Fact Sheet For Healthcare Providers: Interpreting Swine Influenza RT-PCR Detection Panel Test Results
May 2, 2009
A public health emergency has been declared by the Secretary of Health and Human Services because of the outbreak of the 2009 novel influenza A (H1N1) virus, which is also referred to as swine influenza (H1N1) virus. This fact sheet will refer to the virus as novel influenza A (H1N1) virus. The Food and Drug Administration (FDA) has authorized the emergency use of the Swine Influenza rRT-PCR Detection Panel (rRT-PCR Swine Flu Panel) to test for the presumptive presence of novel influenza A (H1N1) virus in clinical specimens under an Emergency Use Authorization (EUA). This authorization will terminate on April 26, 2010, when the emergency has ceased to exist, or when the authorization has been revoked, whichever is earlier. The information in this Fact Sheet is the minimum necessary to inform you of the significant known and potential risks and benefits of the emergency use of the rRT-PCR Swine Flu Panel.
At this time, no FDA-approved/cleared tests that identify the existence of 2009 H1N1 influenza virus in clinical specimens are available in the United States. Therefore, the Centers for Disease Control and Prevention (CDC) has developed this test to detect novel influenza A (H1N1) infections. Current information on novel influenza A (H1N1), including case definitions and infection control guidelines, is available at http://www.cdc.gov/h1n1flu/. All information and guidelines, including those on novel influenza A (H1N1) virus laboratory testing, may change as we continue to learn more about this disease. Please check CDC’s H1N1 influenza virus website regularly for the most current information.
The rRT-PCR Swine Flu Panel test should be ordered to presumptively diagnose novel influenza A (H1N1) infection only. Although this test is authorized for use with nasopharyngeal swabs, nasal swabs, throat swabs, dual NPS/TS swab specimens and/or nasal aspirates, it is strongly recommended that nasopharyngeal or nasal swabs be collected. The specimens may be collected in the usual fashion and sent to a qualified laboratory for analysis. Specimen collection should be conducted per the clinical protocol and according to the manufacturer’s instructions for the specimen collection device.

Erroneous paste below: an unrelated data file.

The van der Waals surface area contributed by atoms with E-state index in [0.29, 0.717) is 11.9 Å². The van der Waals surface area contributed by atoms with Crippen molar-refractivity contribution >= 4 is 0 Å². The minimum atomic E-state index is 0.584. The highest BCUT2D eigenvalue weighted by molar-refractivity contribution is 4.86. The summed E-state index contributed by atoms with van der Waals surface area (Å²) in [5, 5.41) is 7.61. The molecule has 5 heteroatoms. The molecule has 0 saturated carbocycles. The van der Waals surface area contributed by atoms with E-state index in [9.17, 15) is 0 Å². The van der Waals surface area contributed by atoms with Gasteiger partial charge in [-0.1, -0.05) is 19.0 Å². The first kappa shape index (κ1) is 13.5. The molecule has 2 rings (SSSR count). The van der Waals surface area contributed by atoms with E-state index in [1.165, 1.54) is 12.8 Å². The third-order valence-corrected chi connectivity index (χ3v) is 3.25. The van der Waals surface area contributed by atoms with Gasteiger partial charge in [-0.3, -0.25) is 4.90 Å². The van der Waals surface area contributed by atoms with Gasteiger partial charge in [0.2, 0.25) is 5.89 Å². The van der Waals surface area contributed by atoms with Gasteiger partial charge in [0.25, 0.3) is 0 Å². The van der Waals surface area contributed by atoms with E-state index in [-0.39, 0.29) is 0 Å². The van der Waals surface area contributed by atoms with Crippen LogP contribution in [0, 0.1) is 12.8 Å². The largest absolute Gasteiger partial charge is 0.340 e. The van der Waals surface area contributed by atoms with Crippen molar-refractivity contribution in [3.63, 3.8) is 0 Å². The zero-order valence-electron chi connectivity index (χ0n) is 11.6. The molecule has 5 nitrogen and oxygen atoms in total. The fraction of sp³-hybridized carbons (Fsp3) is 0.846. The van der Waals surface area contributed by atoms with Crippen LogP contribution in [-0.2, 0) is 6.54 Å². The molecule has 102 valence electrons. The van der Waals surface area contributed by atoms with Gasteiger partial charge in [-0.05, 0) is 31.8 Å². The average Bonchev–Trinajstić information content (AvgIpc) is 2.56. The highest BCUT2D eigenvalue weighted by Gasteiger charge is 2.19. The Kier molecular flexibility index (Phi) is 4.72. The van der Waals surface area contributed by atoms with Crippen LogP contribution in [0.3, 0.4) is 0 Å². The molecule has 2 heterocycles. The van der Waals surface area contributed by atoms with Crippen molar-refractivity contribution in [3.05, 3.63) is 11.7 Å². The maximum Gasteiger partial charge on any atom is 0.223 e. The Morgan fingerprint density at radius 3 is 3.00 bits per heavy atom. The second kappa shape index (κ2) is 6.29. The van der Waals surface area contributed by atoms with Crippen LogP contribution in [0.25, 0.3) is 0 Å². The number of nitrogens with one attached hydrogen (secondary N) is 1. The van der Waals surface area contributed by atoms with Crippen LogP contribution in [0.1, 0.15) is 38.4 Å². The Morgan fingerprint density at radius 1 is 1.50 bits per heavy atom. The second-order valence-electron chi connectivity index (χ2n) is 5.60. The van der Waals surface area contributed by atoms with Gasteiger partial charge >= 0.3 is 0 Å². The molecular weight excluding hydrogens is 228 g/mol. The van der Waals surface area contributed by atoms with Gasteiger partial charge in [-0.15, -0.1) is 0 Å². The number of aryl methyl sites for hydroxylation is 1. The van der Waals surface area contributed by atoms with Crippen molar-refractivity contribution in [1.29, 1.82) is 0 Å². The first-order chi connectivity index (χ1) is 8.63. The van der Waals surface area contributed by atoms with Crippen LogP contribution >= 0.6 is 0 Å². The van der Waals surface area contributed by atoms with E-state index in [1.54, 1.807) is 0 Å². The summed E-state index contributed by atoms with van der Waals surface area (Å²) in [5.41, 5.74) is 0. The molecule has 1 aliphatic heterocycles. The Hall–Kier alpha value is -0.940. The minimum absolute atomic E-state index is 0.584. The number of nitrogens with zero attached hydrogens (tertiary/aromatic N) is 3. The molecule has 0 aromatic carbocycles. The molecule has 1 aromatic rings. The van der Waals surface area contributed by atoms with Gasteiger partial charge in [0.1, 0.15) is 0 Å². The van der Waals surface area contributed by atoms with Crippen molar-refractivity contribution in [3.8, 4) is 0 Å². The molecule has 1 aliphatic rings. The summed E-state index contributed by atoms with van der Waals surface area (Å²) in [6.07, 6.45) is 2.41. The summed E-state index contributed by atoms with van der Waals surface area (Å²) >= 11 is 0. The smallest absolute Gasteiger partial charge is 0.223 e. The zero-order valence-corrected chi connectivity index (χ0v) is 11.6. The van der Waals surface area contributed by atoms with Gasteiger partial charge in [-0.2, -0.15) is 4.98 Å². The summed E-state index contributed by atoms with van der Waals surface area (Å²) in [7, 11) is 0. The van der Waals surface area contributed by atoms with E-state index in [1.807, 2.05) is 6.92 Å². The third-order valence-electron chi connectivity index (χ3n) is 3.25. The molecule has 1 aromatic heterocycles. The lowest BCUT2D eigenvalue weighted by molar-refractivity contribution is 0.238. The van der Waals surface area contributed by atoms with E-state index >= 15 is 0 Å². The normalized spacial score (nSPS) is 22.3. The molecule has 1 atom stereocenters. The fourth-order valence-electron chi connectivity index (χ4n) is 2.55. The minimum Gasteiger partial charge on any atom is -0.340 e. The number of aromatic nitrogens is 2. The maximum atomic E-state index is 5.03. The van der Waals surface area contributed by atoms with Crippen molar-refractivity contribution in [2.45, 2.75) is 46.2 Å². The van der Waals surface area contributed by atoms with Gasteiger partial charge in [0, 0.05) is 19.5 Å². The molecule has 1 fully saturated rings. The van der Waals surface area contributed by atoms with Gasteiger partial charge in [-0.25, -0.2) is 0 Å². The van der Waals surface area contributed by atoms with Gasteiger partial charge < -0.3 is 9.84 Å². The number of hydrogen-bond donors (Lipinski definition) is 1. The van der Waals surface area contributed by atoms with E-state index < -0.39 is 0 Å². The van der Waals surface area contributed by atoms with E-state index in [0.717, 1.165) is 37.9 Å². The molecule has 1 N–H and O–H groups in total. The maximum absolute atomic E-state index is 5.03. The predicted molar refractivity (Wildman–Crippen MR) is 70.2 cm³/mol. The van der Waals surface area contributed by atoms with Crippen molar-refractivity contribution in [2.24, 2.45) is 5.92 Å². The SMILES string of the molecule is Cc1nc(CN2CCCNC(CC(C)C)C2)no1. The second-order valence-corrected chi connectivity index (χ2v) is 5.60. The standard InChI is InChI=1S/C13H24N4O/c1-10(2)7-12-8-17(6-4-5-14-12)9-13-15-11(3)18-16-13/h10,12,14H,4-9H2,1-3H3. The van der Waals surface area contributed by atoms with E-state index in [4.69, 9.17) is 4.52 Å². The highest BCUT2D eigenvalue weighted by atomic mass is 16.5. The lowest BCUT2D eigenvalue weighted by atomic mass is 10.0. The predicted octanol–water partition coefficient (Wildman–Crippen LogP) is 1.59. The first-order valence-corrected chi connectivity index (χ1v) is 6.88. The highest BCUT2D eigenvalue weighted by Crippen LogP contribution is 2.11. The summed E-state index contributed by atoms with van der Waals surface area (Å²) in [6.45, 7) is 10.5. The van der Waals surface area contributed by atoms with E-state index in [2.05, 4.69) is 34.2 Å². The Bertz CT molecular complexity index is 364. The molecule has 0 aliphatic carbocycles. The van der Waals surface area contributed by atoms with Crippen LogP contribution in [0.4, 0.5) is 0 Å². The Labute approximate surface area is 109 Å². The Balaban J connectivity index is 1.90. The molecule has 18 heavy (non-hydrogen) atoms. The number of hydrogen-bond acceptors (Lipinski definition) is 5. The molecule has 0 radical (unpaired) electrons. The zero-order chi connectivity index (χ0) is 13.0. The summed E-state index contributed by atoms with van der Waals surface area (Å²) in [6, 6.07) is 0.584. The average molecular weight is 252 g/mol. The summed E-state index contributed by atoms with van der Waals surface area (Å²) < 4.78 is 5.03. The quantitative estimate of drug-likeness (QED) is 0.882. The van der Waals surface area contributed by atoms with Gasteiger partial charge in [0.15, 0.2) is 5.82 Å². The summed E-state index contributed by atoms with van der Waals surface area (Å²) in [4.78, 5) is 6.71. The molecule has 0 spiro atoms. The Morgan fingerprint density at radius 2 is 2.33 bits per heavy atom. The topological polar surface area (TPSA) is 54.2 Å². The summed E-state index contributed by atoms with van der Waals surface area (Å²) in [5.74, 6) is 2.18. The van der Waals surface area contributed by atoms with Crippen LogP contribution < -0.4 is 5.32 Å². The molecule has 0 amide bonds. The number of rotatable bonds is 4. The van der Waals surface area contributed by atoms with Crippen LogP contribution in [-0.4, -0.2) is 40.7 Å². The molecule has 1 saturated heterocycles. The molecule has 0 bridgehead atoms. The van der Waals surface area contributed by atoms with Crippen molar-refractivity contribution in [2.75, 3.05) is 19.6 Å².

What does it mean if the specimen tests positive for novel influenza A (H1N1)virus?
A positive test result from the rRT-PCR Swine Flu Panel indicates that the patient is presumptively infected with novel influenza A (H1N1) virus. The test does not indicate the stage of infection. Laboratory test results should always be considered in the context of clinical observations and epidemiologic data in making a final diagnosis. For guidelines on managing patients please refer to “Interim Guidance for Infection Control for Care of Patients with Confirmed or Suspected Swine Influenza A (H1N1) Virus Infection in a Healthcare Setting” and “Interim Guidance on Antiviral Recommendations for Patients with Confirmed or Suspected Swine Influenza A (H1N1) Virus Infection and Close Contacts” at http://www.cdc.gov/h1n1flu/guidance/.
The test has been designed to minimize the likelihood of false positive test results. However, should false positive results occur, risks to patients could include a recommendation for quarantine of household or other close contacts, a recommendation for patient isolation that might limit contact with family or friends, the ability to work, or the ability to receive certain medical care, prescription of an antiviral drug or other therapy, or other unintended adverse effects.
What does it mean if the specimen tests negative for novel influenza A (H1N1)virus?
Negative results do not preclude influenza virus infection and should not be used as the sole basis for treatment or other patient management decisions. The clinical features of the illness and the type and risk of exposure are the keys to making patient management and isolation decisions. A negative RT-PCR test should not be interpreted as demonstrating that the patient does not have novel influenza A (H1N1) infection, if other aspects of the patient’s clinical presentation or recent epidemiologic exposures indicate novel influenza A (H1N1) infection is likely, and diagnostic tests for other causes of acute respiratory illness are negative.
Contact Information for the Manufacturer:
CDC Influenza Division
1600 Clifton Road, MS-G03
Atlanta GA 30333
Contact phone 404-6390954
* Any significant new findings observed during the course of the emergency use of rRT-PCR Swine Flu Panel will be made available at http://www.cdc.gov/h1n1flu/.